LPNBSN.net is the Licensed Practical Nursing's definitive guide to earning an LPN to RN or LPN to BSN degree. Our nursing experts help with everything you need to know from best ranked RN programs, to financial aid options, accelerated and online degree options, and how to improve your nursing school application.
With the resources provided by LPNBSN.net, LPNs can learn how to increase their current LPN opportunities for career growth and advancement,

find a better paying LPN job, or use our Guide so you can confidently find, apply, and survive your RN or BSN Program. Then, go on to pass the NCLEX test to become an RN or BSN.

LPNs Current Status

There is a long, complex history of changes to the LPN role. Yet, there are a few things that have stayed the same over the ages. LPNs have always been patient advocates. This boils down to being a buffer between the healthcare system and the human needs of patients. LPNs are there to catch what falls through the cracks. What’s changing are the practical aspects. What should an LPN be allowed to do? Can they be used in place of a nurse? In what settings? Where should they be allowed to work? These questions are asked over and over again in the healthcare world.

Today, it’s usually up to the policy of the place you work. What a nursing home allows an LPN to do is different than at a hospital, or correctional facility. This is due to different patient populations. An LPN’s role can vary from company to company as well. One nursing home may allow an LPN to give medications, while another forbids it. This is what poses the biggest challenge in defining an LPN. The role is versatile and fluid.

History of Practical Nursing

Old School Cool: LPNs Then

The idea of a practical nurse came about as early as 1941. During the second world war, there was a desperate need for more nurses. This spurred the start of The National Association for Practical Nurse Education and Service, Inc. In 1944, NAPNES held a conference in Washington D.C., and practical nursing students were recognized officially after being voted in at this conference. The first accreditation service was formed by NAPNES shortly after, in 1945. In 1949 The National Federation of Licensed Practical Nurses was founded. In 1957 the NFLPN worked on and approved a statement that detailed the functions of an LPN. Accreditation was discontinued by NAPNES in 1986. You can read the details on the origins of LPN accreditation at the NAPNES website. You can also read more on the history of LPNs and RNs at the Nursing World’s website. They provide a very detailed timeline here.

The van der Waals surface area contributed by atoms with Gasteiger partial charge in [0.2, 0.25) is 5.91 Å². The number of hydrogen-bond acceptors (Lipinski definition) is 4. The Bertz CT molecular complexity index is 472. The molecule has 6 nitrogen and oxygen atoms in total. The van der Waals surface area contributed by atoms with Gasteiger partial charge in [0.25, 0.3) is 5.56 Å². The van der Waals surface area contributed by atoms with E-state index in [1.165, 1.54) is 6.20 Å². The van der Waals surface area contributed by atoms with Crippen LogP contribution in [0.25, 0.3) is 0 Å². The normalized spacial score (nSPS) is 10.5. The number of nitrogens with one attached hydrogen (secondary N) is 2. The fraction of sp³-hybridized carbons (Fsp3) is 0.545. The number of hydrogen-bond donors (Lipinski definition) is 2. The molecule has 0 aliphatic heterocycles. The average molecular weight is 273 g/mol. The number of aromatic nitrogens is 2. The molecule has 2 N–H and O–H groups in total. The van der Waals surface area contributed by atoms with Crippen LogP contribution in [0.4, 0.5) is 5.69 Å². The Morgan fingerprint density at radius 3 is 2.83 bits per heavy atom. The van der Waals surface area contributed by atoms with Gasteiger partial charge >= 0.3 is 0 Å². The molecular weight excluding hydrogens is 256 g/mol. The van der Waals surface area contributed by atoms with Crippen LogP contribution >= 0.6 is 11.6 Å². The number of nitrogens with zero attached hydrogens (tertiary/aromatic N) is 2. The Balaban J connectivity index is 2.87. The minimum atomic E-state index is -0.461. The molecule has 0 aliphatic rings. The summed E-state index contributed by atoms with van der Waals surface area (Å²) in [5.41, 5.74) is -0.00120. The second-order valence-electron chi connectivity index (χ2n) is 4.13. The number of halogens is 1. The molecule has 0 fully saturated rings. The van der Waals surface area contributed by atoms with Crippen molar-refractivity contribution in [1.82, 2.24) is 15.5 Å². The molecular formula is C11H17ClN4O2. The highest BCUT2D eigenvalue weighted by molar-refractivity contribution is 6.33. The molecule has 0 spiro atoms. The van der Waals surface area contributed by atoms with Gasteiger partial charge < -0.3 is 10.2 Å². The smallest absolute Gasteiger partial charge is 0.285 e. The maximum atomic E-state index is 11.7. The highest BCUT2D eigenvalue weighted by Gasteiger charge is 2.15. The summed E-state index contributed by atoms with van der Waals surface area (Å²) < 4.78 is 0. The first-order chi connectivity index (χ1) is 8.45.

An LPN's role on the spectrum of nursing has had many changes throughout history. LPNs almost completely served as military care nurses during World War II. After the LPN New School Coolwar many LPNs sought jobs in hospitals through ANA’s Professional Counseling and Placement Service. The American Federation of State, County, and Municipal Employees has reported that between 1984 and 2005 the role of LPNs in hospitals fell 47 percent. Today that means LPNs have been removed from acute care settings and moved into nursing homes and at home care programs.

New School Cool: LPNs Today

The AFSCME report called for greater use of LPNs in hospitals. So far, hospitals do not seem to be following that advice. In 2012, a report by the Bureau of Labor Statistics showed that 20% of LPNs worked in a hospital environment. In 2014, a BLS report showed that only 1.94% of LPNs work in a hospital. However, it should be noted that every estimate dropped for LPNs in 2014. LPNs employed in nursing care facilities went from 29% to 12.84%. Total LPNs working went from 738,400 to 695,610. One could gather from these numbers that the LPN role has splintered into specialized environments. If you were to work as an LPN today, you’d likely work in a nursing home, or at a home health care service. These were the top two employers as of 2014 according to the BLS report. You can read the report from 2012 here and 2014 here.

Where are LPNs on the Nursing Career Ladder